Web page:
Politics in the USA have always been directed to produce in American people the feeling that they are different and unique, people is trained since childhood to be Americans in the way they are, that’s what grants the support of the people to government acts like wars and interventionism that wouldn’t be supported in other countries.
      This idiosyncrasy won’t change because it’s the main pillar of USA’s economy, hence Formula 1 will never be embraced in the USA the way it’s embraced in other parts of the world unless the complete championship takes place in USA’s territory and people believes it’s their series. While people in other countries are open to look outside the USA is too focused in itself.
      I know my comment might be found polemic by some people, I don’t want to start a discussion on politics, I’m only trying to point that Formula 1 will never have in the USA the success it has in other parts of the world for cultural reasons, and trying to change that without understanding those cultural reasons will always lead to failure.

      • I’m an American. And a European. (I hold two passports, but grew up in States.) And I’m a rabid F1 fan. I was also a (vagabond) professional cyclist from age 19, competed and lived all over world including racing (on a road bike) in monaco and on interlagos circuit)…and I agree w/ your basic premise that American cultural pretences inhibit the successful expansion of niche/European sports in USA…and like someone else mentioned above, cycling is a great example of this…just look at how pro cycling has declined in USA since Armstrong’s run of (admittedly-artificial or at least technically-illegal) Tour successes ended…

        One thing that should be kept in mind though is … what defines “success” for F1 in terms of penetration of the American (US) market? I honestly don’t know right now if F1 is doing better “in America” now than in the early to mid-2000s, for example. Would be interesting to learn more on that topic and the business of F1 in general, which is why I try to interact w/ as many of the players as possible (and have found Paul Hembery to be hugely sympathetic on a personal level and it’s pained me to see the criticism he and Pirelli have endured, though not really from His Honor, who always seems pretty fair and balanced in his criticisms).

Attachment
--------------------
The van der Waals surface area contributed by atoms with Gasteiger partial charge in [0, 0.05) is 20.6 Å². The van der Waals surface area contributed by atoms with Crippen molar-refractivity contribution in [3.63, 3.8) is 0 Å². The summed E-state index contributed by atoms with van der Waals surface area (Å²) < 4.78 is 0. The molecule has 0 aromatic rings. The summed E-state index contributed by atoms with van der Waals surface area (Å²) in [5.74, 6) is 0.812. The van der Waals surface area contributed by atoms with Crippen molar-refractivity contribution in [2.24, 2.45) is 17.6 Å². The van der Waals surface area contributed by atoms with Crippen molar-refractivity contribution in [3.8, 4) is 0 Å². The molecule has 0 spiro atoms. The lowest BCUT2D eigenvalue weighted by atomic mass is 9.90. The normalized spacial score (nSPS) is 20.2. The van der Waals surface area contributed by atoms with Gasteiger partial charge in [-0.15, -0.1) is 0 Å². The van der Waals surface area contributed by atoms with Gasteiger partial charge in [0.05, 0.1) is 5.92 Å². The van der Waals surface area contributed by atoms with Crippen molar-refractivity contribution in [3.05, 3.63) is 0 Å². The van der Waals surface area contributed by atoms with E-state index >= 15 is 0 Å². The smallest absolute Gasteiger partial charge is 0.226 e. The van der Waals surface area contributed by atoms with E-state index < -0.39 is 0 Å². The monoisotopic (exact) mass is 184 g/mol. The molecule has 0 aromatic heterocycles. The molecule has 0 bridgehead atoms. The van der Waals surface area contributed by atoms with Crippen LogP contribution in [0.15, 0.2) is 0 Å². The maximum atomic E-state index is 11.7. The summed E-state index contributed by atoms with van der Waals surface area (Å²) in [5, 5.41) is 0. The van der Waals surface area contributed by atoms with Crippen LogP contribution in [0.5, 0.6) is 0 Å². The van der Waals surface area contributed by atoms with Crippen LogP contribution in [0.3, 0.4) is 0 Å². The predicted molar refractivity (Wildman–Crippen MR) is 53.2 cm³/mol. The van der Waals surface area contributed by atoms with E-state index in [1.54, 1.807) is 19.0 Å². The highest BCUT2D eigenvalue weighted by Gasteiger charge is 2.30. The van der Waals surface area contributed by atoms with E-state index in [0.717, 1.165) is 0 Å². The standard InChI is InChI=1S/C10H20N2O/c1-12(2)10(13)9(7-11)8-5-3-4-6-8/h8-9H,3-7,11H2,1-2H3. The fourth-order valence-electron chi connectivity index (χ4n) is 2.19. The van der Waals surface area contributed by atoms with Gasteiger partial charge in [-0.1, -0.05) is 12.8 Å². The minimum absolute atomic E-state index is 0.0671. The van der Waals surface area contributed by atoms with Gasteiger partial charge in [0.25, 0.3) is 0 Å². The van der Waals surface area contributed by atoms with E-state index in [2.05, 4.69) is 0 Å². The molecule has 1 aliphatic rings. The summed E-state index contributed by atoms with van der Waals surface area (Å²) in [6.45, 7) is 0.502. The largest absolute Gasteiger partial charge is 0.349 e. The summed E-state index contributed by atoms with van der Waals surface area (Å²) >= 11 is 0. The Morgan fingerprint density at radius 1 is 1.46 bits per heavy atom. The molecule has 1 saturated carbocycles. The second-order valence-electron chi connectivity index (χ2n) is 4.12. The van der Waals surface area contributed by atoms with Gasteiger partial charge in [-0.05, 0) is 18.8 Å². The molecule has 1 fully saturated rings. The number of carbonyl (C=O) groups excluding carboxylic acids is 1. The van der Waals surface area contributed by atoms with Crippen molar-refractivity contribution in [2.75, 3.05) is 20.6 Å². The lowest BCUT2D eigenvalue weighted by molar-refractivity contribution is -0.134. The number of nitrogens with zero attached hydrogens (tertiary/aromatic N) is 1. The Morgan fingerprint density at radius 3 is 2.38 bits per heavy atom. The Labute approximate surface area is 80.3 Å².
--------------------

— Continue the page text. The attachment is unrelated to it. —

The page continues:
One other thing to keep in mind is that, while broad generalities about the distasteful aspects of American culture and Americans are pretty well grounded in reality, even here in America you can go your entire day without interacting with those (extremely off-putting) aspects of American life/society/culture/etc, as long as you don’t watch major network TV lol.

        Take Steve from near Yakima in Washington state, for example (hi Steve!) – he sounds like the typical not-Johnny-Appleseed-and-actually-has-some-culture-sophistication-and-education American. There are literally millions of us (I hope…maybe only many hundreds of thousands…idk! lol 😉 … how many of us does F1 need to reach and extract money from in order to consider its American adventure a success?

        • “… how many of us does F1 need…”
          A very good question… but I suspect greed will determine the answer.

          • Sure, of course they want as many butts sat down in front of the TV being shown the ads b/w racing moments as possible… it would be interesting to know exactly what the approximate (lol) #s are that would constitute success, stability and even growth of the audience in such a way that F1 could be considered to be “making it” in USA.

            Though for its first two years, it’s tough not to regard the Austin race as a huge success, especially in comparison to such pathetic endeavours as Korea and (name another very poorly attended 2013 race?).

            There’s a conundrum in F1 that I hope the Judge will discuss more at length soon: fans of the sport want to watch and attend races at tracks in those regions where fans of F1 cluster…like when there was still a GP in France, and Tilke-dromes weren’t perceived to be popping up like mushrooms (never mind what the reality is)…but the corporate elites who fund F1 are, according to James Allen and Zak Brown, attracted to F1’s global expansion into “new” markets like Russia…and b/c of the sport’s seemingly unsustainable business model, some races in traditional venues like those in Germany and Belgium are potentially threatened or already off the schedule. And against this backdrop of calendar instability is of course the desperate need for cost controls and a more equitable distribution of revenue — anathema to the interests of the private equity owners.